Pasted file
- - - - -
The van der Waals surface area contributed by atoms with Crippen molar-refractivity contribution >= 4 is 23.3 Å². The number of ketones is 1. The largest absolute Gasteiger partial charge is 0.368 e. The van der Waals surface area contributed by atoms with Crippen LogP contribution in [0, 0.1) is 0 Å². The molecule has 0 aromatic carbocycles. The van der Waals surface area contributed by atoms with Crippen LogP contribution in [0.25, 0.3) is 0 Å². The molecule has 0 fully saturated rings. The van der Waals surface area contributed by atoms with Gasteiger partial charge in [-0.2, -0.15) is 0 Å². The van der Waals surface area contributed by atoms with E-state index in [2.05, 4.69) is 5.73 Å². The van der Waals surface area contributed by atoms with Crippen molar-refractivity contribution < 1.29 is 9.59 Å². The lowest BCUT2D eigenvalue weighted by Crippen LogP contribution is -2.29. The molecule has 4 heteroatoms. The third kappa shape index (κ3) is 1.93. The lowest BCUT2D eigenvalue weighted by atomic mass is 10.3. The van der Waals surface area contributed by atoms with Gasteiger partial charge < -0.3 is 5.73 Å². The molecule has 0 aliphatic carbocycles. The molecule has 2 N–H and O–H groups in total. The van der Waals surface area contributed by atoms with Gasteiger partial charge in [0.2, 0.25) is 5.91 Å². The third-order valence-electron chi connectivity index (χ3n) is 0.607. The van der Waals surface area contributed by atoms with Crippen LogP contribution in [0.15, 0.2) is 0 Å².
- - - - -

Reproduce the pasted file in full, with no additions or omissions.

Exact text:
The van der Waals surface area contributed by atoms with Crippen molar-refractivity contribution >= 4 is 23.3 Å². The number of ketones is 1. The largest absolute Gasteiger partial charge is 0.368 e. The van der Waals surface area contributed by atoms with Crippen LogP contribution in [0, 0.1) is 0 Å². The molecule has 0 aromatic carbocycles. The van der Waals surface area contributed by atoms with Crippen LogP contribution in [0.25, 0.3) is 0 Å². The molecule has 0 fully saturated rings. The van der Waals surface area contributed by atoms with Gasteiger partial charge in [-0.2, -0.15) is 0 Å². The van der Waals surface area contributed by atoms with E-state index in [2.05, 4.69) is 5.73 Å². The van der Waals surface area contributed by atoms with Crippen molar-refractivity contribution < 1.29 is 9.59 Å². The lowest BCUT2D eigenvalue weighted by Crippen LogP contribution is -2.29. The molecule has 4 heteroatoms. The third kappa shape index (κ3) is 1.93. The lowest BCUT2D eigenvalue weighted by atomic mass is 10.3. The van der Waals surface area contributed by atoms with Gasteiger partial charge < -0.3 is 5.73 Å². The molecule has 0 aliphatic carbocycles. The molecule has 2 N–H and O–H groups in total. The van der Waals surface area contributed by atoms with Gasteiger partial charge in [0.2, 0.25) is 5.91 Å². The third-order valence-electron chi connectivity index (χ3n) is 0.607. The van der Waals surface area contributed by atoms with Crippen LogP contribution in [0.15, 0.2) is 0 Å².